Does BMI generated by self-reported height and weight measure up in older adults from middle-income countries? Results from the study on global AGEing and adult health (SAGE)

Theresa E. Gildner, Tyler M. Barrett, Melissa A. Liebert, Paul Kowal, J. Josh Snodgrass

Research output: Contribution to journalArticlepeer-review

7 Scopus citations

Abstract

Background: Self-reported (SR) body mass index (BMI) values are often used to determine obesity prevalence. However, individuals frequently overestimate their height and underestimate their weight, resulting in artificially lower obesity prevalence rates. These patterns are especially apparent among older adults and overweight individuals. The present cross-sectional study uses nationally representative datasets from five countries to assess the accuracy of SR BMI values in diverse settings. Methods: Samples of older adults (≥50 years old) and comparative samples of younger adults (18-49 years old) were drawn from five middle-income countries (China, India, Mexico, Russian Federation, and South Africa) in the World Health Organization's Study on global AGEing and adult health (SAGE). Participant-reported and researcher-obtained height and weight measures were used to calculate SR and measured BMI, respectively. Paired t-tests assessed differences between SR and measured BMI values by country. Linear regressions examined the contribution of measured weight and age to differences between SR and measured BMI. Results: Significant differences between SR and measured BMI values were observed (p < 0.05), but the direction of these discrepancies varied by country, age, and sex. Measured weight significantly contributed to differences between SR and measured BMI in all countries (p < 0.01). Age did not contribute significantly to variation in BMI discrepancy, except in China (p < 0.001). Conclusions: These results suggest that SR BMI may not accurately reflect measured BMI in middle-income countries, but the direction of this discrepancy varies by country. This has considerable implications for obesity-related disease estimates reliant on SR data.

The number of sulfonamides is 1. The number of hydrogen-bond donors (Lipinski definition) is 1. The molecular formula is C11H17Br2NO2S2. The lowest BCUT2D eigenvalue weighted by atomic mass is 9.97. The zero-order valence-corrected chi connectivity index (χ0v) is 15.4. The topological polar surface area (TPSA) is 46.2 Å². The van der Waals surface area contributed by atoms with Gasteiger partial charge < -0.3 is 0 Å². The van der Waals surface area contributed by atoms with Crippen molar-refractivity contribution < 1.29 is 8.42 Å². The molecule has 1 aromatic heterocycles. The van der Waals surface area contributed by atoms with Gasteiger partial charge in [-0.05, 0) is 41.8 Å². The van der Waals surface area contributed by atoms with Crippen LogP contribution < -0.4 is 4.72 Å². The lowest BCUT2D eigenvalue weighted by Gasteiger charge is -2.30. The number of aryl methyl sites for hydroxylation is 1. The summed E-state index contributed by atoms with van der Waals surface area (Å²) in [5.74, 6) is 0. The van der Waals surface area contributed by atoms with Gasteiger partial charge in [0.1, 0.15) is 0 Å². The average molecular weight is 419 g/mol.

Original languageEnglish (US)
Article number44
JournalBMC Obesity
Volume2
Issue number1
DOIs
StatePublished - 2015
Externally publishedYes

Keywords

  • Measured BMI
  • Obesity
  • Older adults
  • SAGE
  • Self-report BMI

ASJC Scopus subject areas

  • Epidemiology
  • Endocrinology, Diabetes and Metabolism
  • Physical Therapy, Sports Therapy and Rehabilitation
  • Health Policy
  • Public Health, Environmental and Occupational Health

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